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An unpublished opinion of the North Carolina Court of Appeals does not constitute controlling legal authority. Citation is disfavored, but may be permitted in accordance with the provisions of Rule 30(e)(3) of the North Carolina Rules of Appellate Procedure.

NO. COA06-761


Filed: 20 March 2007


v .                         Hoke County
                            Nos. 02 CRS 50162
JANSE ELIOT COOKE                 02 CRS 50163

    Appeal by Defendant from judgment entered 19 August 2003 by Judge Jack A. Thompson in Hoke County Superior Court. Heard in the Court of Appeals 8 February 2007.

    Attorney General Roy Cooper, by Assistant Attorney General John G. Barnwell, for the State.

    Appellate Defender Staples Hughes, by Assistant Appellate Defender Matthew D. Wunsche, for Defendant-Appellant.

    STEPHENS, Judge.

    On 19 August 2003, Janse Eliot Cooke (“Defendant”) pled guilty to two counts of solicitation to commit first degree murder. The trial court entered judgment that same day, sentencing Defendant within the presumptive range to a term of 168 to 211 months in prison. Defendant did not timely file notice of appeal. On 20 May 2004, Defendant filed a petition for writ of certiorari with this Court alleging that his sentencing worksheet had been erroneously calculated and that he had received ineffective assistance of counsel. Defendant's petition was granted 8 June 2004, and review was limited to “those issues upon which defendant had a right to direct appeal under N.C. Gen. Stat. § 15A-1444(a2) (2001).”    By his sole assignment of error, Defendant argues that the court erred in adding one point to his prior record level worksheet where Defendant did not stipulate to the basis for the additional point and where the basis for the point was not found by a jury. At Defendant's sentencing hearing, the court assigned Defendant a prior record level VI based on nineteen sentencing worksheet points. Eighteen of the nineteen points were assigned for prior convictions and are not now disputed by Defendant. Pursuant to N.C. Gen. Stat. § 15A-1340.14(b)(7), the court added the nineteenth point because it found that the crimes at issue were committed by Defendant “(a) while on supervised or unsupervised probation, parole, or post-release supervision; or (b) while serving a sentence of imprisonment; or (c) while on escape[.]” This nineteenth point increased Defendant's prior record level from V to VI, thereby enhancing Defendant's term of imprisonment.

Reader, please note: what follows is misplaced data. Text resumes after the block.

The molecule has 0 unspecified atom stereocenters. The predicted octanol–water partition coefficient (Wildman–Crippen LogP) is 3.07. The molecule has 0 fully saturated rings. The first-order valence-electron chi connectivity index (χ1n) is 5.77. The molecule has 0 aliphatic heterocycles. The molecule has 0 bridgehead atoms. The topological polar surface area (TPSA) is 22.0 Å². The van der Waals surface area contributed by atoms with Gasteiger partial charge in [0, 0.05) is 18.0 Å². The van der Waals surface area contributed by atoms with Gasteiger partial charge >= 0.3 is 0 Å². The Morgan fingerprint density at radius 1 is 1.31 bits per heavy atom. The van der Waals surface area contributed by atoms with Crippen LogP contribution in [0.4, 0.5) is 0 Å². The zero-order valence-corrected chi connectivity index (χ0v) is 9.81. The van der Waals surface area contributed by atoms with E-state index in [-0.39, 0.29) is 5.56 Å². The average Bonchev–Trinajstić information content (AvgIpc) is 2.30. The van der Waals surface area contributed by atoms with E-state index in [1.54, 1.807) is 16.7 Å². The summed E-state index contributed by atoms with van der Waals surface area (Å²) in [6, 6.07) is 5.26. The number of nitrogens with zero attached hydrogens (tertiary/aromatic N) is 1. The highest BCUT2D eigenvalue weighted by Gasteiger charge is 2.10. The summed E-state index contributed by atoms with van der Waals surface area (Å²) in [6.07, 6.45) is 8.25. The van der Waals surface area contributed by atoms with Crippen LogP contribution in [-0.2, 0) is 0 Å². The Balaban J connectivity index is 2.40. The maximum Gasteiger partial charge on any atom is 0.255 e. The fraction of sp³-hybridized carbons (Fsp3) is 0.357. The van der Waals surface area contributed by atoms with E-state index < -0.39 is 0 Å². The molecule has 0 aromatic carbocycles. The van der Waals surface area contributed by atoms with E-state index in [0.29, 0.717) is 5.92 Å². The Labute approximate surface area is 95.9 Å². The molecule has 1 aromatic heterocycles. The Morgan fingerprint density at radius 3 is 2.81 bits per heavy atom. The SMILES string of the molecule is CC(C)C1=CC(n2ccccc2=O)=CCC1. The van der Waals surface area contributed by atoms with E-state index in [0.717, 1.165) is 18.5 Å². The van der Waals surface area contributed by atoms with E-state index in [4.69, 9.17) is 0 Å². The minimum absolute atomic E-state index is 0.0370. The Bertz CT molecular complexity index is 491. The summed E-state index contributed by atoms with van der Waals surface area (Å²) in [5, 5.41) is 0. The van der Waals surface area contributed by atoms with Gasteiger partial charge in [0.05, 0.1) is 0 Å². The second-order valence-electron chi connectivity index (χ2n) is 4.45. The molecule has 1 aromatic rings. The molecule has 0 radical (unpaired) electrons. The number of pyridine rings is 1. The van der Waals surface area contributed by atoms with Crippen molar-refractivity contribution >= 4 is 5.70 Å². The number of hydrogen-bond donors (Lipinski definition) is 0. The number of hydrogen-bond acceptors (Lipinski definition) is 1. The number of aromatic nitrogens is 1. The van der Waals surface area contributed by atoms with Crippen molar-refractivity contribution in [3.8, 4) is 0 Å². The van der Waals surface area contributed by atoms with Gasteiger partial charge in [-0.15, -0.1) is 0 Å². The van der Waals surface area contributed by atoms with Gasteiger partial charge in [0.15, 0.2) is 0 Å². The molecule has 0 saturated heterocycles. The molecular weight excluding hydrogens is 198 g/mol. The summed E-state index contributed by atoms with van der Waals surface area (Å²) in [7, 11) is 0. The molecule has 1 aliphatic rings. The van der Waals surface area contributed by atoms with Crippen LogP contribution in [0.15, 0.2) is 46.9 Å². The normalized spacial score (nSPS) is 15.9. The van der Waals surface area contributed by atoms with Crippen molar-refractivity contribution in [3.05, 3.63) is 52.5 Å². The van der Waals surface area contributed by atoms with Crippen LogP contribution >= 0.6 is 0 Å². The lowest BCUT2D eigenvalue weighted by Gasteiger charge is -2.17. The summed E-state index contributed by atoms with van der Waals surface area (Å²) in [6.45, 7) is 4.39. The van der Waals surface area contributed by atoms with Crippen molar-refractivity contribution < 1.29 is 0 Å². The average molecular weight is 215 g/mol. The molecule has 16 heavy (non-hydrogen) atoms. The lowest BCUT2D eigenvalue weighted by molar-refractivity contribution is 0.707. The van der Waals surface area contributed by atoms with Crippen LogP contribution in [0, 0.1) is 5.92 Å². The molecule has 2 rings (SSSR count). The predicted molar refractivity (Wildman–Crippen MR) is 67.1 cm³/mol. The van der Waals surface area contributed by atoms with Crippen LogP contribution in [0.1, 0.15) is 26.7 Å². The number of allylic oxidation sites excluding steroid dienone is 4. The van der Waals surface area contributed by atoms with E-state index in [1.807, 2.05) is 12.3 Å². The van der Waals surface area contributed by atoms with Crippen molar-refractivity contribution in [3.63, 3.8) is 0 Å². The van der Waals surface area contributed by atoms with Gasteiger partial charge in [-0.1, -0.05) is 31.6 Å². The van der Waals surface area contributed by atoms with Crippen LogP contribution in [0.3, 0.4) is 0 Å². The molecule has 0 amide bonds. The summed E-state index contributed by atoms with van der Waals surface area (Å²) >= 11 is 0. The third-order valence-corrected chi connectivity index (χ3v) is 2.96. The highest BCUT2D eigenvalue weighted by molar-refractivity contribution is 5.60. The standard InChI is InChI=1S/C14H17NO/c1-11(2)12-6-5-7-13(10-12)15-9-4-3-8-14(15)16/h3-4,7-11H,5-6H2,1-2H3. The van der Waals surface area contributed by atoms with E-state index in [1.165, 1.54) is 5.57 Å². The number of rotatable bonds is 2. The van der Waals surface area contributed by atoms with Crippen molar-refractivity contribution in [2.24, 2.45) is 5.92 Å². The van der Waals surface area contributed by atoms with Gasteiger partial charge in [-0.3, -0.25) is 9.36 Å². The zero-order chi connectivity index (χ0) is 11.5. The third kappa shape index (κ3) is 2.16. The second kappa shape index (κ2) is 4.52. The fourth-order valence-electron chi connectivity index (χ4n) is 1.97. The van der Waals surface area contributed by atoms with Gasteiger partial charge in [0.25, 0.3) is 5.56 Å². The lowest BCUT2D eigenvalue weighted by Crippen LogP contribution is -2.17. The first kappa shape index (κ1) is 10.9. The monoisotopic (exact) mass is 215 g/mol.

Defendant contends that the court's addition of the nineteenth point constituted error under the United States Supreme Court's decision in Blakely v. Washington, 542 U.S. 296, 159 L. Ed. 2d 403 (2004) . Under the Blakely holding, “[o]ther than the fact of a prior conviction, any fact that increases the penalty for a crime beyond the prescribed statutory maximum must be submitted to a jury, and proved beyond a reasonable doubt.” Id. at 301, 159 L. Ed. 2d at 412 (quoting Apprendi v. New Jersey, 530 U.S. 466, 490, 147 L. Ed. 2d 435, 455 (2000)). This Court has held that a finding pursuant to N.C. Gen. Stat. § 15A-1340.14(b)(7) which increases a defendant's prior record level violates Blakely where the basis foradding the point was not found by a jury, and where the basis was not stipulated to by the defendant. State v. Shine, 173 N.C. App. 699, 619 S.E.2d 895 (2005) (defendant's probationary status, used to increase defendant's prior record level pursuant to N.C. Gen. Stat. § 15A-1340.14(b)(7) , was required to be submitted to a jury and found beyond a reasonable doubt).
     Nevertheless, where a case was final as of the date of the Blakely decision, and appeal was granted by writ of certiorari limiting review “to only those issues within defendant's appeal of right pursuant to North Carolina General Statutes, section 15A- 1444(a1) and (a2)[,]” this Court will not reach the issue of whether a Blakely violation has occurred. State v. Pender, __ N.C. App. __, __, 627 S.E.2d 343, 347 (2006). Similarly, where a case “was not pending on direct review and was final at the time the rule in Blakely was issued, the rule cannot be retroactively applied to defendant's appeal before this Court by writ of certiorari.” State v. Hasty, __ N.C. App. __, __, 639 S.E.2d 94, 96 (2007) .
    We are bound by our decisions in Pender and Hasty. In re Civil Penalty, 324 N.C. 373, 379 S.E.2d 30 (1989). The granting of the writ of certiorari does not affect the date upon which Defendant's case became final. State v. Coleman, __ N.C. App. __, __ S.E.2d __, (Feb. 6, 2007) (No. COA06-441) . In the absence of timely notice of appeal, Defendant's case became final on 2 September 2003, fourteen days after entry of the judgment. N.C. R. App. P. 4(a). The Blakely decision was announced 24 June 2004. Since Defendant's case was final at the time the rule in Blakely was issued and is before us by writ of certiorari limiting review to “those issues upon which defendant had a right to direct appeal under N.C. Gen. Stat. § 15A-1444(a2) (2001)[,]” this Court will not reach Defendant's Blakely claim. The judgment of the trial court is, therefore,
    Judges MCGEE and CALABRIA concur.
    Report per Rule 30(e).

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